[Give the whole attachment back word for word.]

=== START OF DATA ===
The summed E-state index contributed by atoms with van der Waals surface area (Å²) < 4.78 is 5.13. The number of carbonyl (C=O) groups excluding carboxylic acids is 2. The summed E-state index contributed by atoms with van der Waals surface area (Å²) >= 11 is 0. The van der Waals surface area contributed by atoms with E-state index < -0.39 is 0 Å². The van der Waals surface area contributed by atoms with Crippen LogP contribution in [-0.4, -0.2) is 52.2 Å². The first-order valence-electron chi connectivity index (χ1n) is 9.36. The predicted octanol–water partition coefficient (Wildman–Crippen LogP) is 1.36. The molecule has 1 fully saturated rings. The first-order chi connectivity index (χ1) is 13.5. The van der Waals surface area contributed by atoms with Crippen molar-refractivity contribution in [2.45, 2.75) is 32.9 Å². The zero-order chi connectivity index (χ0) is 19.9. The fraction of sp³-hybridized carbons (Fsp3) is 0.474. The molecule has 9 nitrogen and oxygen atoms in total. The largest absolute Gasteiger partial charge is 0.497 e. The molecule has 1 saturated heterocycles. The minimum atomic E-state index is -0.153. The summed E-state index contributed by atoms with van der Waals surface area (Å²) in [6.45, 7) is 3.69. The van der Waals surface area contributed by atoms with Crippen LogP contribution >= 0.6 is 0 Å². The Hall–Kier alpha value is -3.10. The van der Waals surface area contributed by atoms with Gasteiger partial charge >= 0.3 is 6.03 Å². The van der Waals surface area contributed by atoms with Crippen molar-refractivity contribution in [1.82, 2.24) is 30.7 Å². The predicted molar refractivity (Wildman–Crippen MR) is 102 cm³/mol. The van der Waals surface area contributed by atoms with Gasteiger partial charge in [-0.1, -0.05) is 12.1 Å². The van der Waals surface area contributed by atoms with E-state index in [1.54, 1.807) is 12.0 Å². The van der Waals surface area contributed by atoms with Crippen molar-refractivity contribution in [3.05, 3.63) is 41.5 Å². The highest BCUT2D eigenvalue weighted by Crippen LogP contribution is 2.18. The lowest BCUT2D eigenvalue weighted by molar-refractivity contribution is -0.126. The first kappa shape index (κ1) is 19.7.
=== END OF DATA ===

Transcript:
The summed E-state index contributed by atoms with van der Waals surface area (Å²) < 4.78 is 5.13. The number of carbonyl (C=O) groups excluding carboxylic acids is 2. The summed E-state index contributed by atoms with van der Waals surface area (Å²) >= 11 is 0. The van der Waals surface area contributed by atoms with E-state index < -0.39 is 0 Å². The van der Waals surface area contributed by atoms with Crippen LogP contribution in [-0.4, -0.2) is 52.2 Å². The first-order valence-electron chi connectivity index (χ1n) is 9.36. The predicted octanol–water partition coefficient (Wildman–Crippen LogP) is 1.36. The molecule has 1 fully saturated rings. The first-order chi connectivity index (χ1) is 13.5. The van der Waals surface area contributed by atoms with Crippen molar-refractivity contribution in [2.45, 2.75) is 32.9 Å². The zero-order chi connectivity index (χ0) is 19.9. The fraction of sp³-hybridized carbons (Fsp3) is 0.474. The molecule has 9 nitrogen and oxygen atoms in total. The largest absolute Gasteiger partial charge is 0.497 e. The molecule has 1 saturated heterocycles. The minimum atomic E-state index is -0.153. The summed E-state index contributed by atoms with van der Waals surface area (Å²) in [6.45, 7) is 3.69. The van der Waals surface area contributed by atoms with Crippen LogP contribution >= 0.6 is 0 Å². The Hall–Kier alpha value is -3.10. The van der Waals surface area contributed by atoms with Gasteiger partial charge >= 0.3 is 6.03 Å². The van der Waals surface area contributed by atoms with Crippen molar-refractivity contribution in [1.82, 2.24) is 30.7 Å². The predicted molar refractivity (Wildman–Crippen MR) is 102 cm³/mol. The van der Waals surface area contributed by atoms with Gasteiger partial charge in [-0.1, -0.05) is 12.1 Å². The van der Waals surface area contributed by atoms with E-state index in [1.54, 1.807) is 12.0 Å². The van der Waals surface area contributed by atoms with Crippen molar-refractivity contribution in [3.05, 3.63) is 41.5 Å². The highest BCUT2D eigenvalue weighted by Crippen LogP contribution is 2.18. The lowest BCUT2D eigenvalue weighted by molar-refractivity contribution is -0.126. The first kappa shape index (κ1) is 19.7.